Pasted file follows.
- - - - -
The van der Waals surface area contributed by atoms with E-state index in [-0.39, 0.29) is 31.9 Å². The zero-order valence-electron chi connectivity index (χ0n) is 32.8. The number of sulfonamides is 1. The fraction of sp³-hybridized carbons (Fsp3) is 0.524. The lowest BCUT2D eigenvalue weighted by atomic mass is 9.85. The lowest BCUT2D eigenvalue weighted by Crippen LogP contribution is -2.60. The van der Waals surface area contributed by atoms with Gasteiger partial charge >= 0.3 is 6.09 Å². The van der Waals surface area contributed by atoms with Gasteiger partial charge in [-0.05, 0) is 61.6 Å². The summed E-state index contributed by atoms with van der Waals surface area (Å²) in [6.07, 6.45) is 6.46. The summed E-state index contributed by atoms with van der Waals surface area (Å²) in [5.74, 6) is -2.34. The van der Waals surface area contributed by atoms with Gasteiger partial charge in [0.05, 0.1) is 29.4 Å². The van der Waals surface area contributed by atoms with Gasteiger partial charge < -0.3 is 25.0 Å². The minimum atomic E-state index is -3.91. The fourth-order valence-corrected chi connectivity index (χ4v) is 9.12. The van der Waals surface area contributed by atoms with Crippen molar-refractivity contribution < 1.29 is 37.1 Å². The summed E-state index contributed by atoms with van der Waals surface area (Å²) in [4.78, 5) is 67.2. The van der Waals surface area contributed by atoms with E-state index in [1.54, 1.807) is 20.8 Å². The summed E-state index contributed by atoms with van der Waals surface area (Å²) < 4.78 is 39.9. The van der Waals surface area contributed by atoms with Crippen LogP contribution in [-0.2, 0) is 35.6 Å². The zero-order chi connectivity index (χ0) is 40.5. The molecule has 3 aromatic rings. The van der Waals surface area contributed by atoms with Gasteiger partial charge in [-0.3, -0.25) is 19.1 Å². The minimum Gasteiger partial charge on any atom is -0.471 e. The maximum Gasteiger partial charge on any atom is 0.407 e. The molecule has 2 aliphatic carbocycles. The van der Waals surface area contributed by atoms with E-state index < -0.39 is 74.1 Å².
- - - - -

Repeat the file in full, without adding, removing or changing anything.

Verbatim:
The van der Waals surface area contributed by atoms with E-state index in [-0.39, 0.29) is 31.9 Å². The zero-order valence-electron chi connectivity index (χ0n) is 32.8. The number of sulfonamides is 1. The fraction of sp³-hybridized carbons (Fsp3) is 0.524. The lowest BCUT2D eigenvalue weighted by atomic mass is 9.85. The lowest BCUT2D eigenvalue weighted by Crippen LogP contribution is -2.60. The van der Waals surface area contributed by atoms with Gasteiger partial charge >= 0.3 is 6.09 Å². The van der Waals surface area contributed by atoms with Gasteiger partial charge in [-0.05, 0) is 61.6 Å². The summed E-state index contributed by atoms with van der Waals surface area (Å²) in [6.07, 6.45) is 6.46. The summed E-state index contributed by atoms with van der Waals surface area (Å²) in [5.74, 6) is -2.34. The van der Waals surface area contributed by atoms with Gasteiger partial charge in [0.05, 0.1) is 29.4 Å². The van der Waals surface area contributed by atoms with Gasteiger partial charge < -0.3 is 25.0 Å². The minimum atomic E-state index is -3.91. The fourth-order valence-corrected chi connectivity index (χ4v) is 9.12. The van der Waals surface area contributed by atoms with Crippen molar-refractivity contribution < 1.29 is 37.1 Å². The summed E-state index contributed by atoms with van der Waals surface area (Å²) in [4.78, 5) is 67.2. The van der Waals surface area contributed by atoms with E-state index in [1.54, 1.807) is 20.8 Å². The summed E-state index contributed by atoms with van der Waals surface area (Å²) < 4.78 is 39.9. The van der Waals surface area contributed by atoms with Crippen LogP contribution in [-0.2, 0) is 35.6 Å². The zero-order chi connectivity index (χ0) is 40.5. The molecule has 3 aromatic rings. The van der Waals surface area contributed by atoms with Gasteiger partial charge in [-0.3, -0.25) is 19.1 Å². The minimum Gasteiger partial charge on any atom is -0.471 e. The maximum Gasteiger partial charge on any atom is 0.407 e. The molecule has 2 aliphatic carbocycles. The van der Waals surface area contributed by atoms with E-state index < -0.39 is 74.1 Å².